Healthcare Analytics & Life Science Data Recruitment

Harnham is the Healthcare Analytics & Life Science Data recruitment agency of choice. Whether it's a contract, permanent or remote position, we find great people great jobs



From Biotech TO Pharmaceutical, WE help the best Life Science talent find rewarding DATA & ANALYTICS CAREERS

With cutting edge sequencing techniques providing more insights into data than ever, every day sees the rise of new technology and new start-ups to accompany it. 

Now that technology allows for a person’s entire genomic data to be processed within a day, there is a huge demand for those who can analyze information and apply insights to advances in Healthcare.Whether you’re learning about living systems, creating algorithms to interpret DNA, or building real—world models to interpret your findings, our Life Science team understand the importance of placing the right talent in the right business.


WHAT SETS US APART

Our specialist Life Science Analytics team’s unique understanding ensures exceptional service throughout the entirety of your job search or recruitment process.

We have developed an in-depth knowledge of the market, as well as the different types of organisations that we work with, and their diverse requirements. By understanding the full picture, are we able to deliver staffing solutions that ensure the very best outcome for everyone we work with.


PERMANENT, CONTRACT                      & REMOTE LIFE SCIENCES RECRUITMENT

We have one of the largest talent networks of Data & Analytics are uniquely placed to offer bespoke solutions whatever your hiring needs are.

Our specialty is matching highly experienced and skilled talent, with world leading organisations and forward-thinkers who see the opportunities that Life Science Analytics offer.

We have a unique understanding of this arena and excellent relationships with some of the best organisations around. If you’re hoping to change career or are looking for the next member of your team, we can help you.

Latest Jobs

Salary

US$150000 - US$175000 per annum + BENEFITS

Location

San Francisco, California

Description

Use your computational biology skills to impact food sustainability!

Harnham blog & news

With over 10 years experience working solely in the Data & Analytics sector our consultants are able to offer detailed insights into the industry.

Visit our Blogs & News portal or check out our recent posts below.

How Are Life Science Analytics Innovating For A Post-Pandemic World?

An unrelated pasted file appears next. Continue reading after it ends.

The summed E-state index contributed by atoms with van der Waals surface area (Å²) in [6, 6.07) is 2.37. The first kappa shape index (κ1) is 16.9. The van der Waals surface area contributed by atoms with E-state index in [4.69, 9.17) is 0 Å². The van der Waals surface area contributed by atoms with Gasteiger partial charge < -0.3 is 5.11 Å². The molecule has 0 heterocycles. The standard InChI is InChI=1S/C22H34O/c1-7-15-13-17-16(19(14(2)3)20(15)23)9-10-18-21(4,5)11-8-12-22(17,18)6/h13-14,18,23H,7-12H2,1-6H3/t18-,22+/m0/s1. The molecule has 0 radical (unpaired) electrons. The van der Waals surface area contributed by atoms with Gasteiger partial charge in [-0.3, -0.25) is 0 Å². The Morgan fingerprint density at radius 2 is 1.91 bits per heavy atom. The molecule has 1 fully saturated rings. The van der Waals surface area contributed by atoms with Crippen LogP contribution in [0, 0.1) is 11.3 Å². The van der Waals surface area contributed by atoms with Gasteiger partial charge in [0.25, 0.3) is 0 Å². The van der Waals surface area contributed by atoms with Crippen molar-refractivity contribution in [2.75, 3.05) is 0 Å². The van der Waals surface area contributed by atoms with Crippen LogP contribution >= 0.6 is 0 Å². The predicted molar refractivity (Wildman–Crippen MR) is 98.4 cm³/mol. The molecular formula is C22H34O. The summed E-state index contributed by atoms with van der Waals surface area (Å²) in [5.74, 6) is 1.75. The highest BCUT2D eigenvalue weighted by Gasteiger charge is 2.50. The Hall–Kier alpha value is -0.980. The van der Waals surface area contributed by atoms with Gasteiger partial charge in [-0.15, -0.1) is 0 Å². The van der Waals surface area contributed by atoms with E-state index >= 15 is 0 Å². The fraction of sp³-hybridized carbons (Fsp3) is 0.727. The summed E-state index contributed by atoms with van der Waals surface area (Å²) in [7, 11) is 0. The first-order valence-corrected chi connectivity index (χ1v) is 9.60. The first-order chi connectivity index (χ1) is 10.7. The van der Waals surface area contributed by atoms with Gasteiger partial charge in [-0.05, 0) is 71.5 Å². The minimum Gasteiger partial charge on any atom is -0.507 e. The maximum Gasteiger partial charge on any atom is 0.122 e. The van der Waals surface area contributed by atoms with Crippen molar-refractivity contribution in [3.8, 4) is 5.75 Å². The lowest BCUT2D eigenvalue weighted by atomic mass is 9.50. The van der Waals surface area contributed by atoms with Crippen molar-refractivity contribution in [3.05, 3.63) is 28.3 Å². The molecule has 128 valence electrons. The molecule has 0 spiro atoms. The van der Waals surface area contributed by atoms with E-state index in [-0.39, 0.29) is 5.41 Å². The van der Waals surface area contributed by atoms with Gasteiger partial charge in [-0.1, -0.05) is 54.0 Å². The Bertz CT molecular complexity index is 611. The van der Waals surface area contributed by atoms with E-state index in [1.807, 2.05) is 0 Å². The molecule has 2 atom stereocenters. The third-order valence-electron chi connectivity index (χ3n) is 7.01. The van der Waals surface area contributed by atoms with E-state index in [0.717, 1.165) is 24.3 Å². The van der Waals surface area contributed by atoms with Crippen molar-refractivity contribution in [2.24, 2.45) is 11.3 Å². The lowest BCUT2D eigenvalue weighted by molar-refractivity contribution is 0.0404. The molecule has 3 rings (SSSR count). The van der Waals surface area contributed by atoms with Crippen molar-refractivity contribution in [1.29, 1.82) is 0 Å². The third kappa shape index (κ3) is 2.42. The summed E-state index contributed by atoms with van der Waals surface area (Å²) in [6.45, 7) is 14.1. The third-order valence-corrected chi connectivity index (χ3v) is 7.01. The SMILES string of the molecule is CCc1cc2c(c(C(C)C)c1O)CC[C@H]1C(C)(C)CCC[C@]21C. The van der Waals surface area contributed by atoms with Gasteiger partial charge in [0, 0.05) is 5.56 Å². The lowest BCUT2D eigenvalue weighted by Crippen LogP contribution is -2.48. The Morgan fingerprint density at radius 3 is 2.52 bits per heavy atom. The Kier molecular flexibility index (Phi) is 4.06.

As COVID-19 unfolded, the Life Science discipline was thrust into the spotlight. The pandemic has shown the extent of the Life Sciences industry’s ability to innovate and collaborate. When facing a new disease, Life Sciences adapted quickly. The rate at which pharmaceutical companies successfully developed COVID-19 vaccines was unprecedented. Approaches that may have previously been labelled risky, were implemented to manage changing demand and deliver increased throughput. Embracing digitisation and innovation enabled organisations to adapt and accept constant change. The pandemic has shown just how well the Life Science industry is able to innovate and develop according to changing demands. As the world looks to the future, how can Life Sciences continue to remain dynamic?  Cloud data The cloud is becoming a CEO agenda item for Life Sciences. The cloud has the potential to enable more effective and profitable ways of doing business throughout the life science industry. It offers a powerful, secure platform for innovation and collaboration, with immense transactional power and data throughput. The cloud is necessary for creating data enablement, ensuring the right data is in the right place at the right time. It enables companies to innovate faster, work at a greater scale and increase collaboration.  Virtual communication According to Accenture, sixty-one per cent of healthcare professionals now communicate more with pharmaceutical sale reps than before the pandemic. 87 per cent now want either purely virtual or a blend of in-person and virtual meetings post-pandemic.  New means of virtual communication have created new opportunities in the industry. Digitisation allows for increased communication with trial participants and new opportunities to educate people about their conditions and care. There was already a growing trend for virtual healthcare interactions, but the pandemic has shifted this is into becoming the new normal. Collaboration ecosystem COVID-19 has led to increasing collaboration between companies. The race for a vaccine has seen cooperation evolve at an extraordinary pace. Companies who usually compete are now coming together to share data and cooperate. Organisations have created collaborative agreements in a matter of weeks; partnerships that pre-pandemic would have taken years to create.  The industry is now seeing the value of ecosystem partnership. The success of organisations post-pandemic relies on this continued collaboration.  AI and blockchain technology COVID-19 has increased the focus on AI in Life Sciences. Yet, Life Sciences have only scratched the surface of AI capabilities. AI has the potential to transform the industry; it can design novel compounds, identify genetic targets, expedite drug development and improve supply chains. The use of AI in Life Sciences is expected to continue to grow and organisations will need to focus ever more on merging human knowledge and AI capabilities.  Blockchain is also becoming increasingly trusted in Life Sciences. Its ability to create tamper-proof records makes it a key resource in increasing patient trust in remote clinical trials. As more of the industry understands the skills needed to use blockchain and increases collaboration, blockchain has the potential to become ubiquitous in Life Sciences. The pandemic has shown the importance of digital technology in Life Sciences. Digitisation increases efficiency and, collaboration, and also helps create a framework for future scientific discoveries. As we look towards a post-pandemic world, a successful Life Science industry must continue to embrace this mindset of innovation, collaboration and dynamism.  If you’re in the world of Data & Analytics and looking to take a step up or find the next member of your team, we can help. Take a look at our latest opportunities or get in touch with one of our expert consultants to find out more.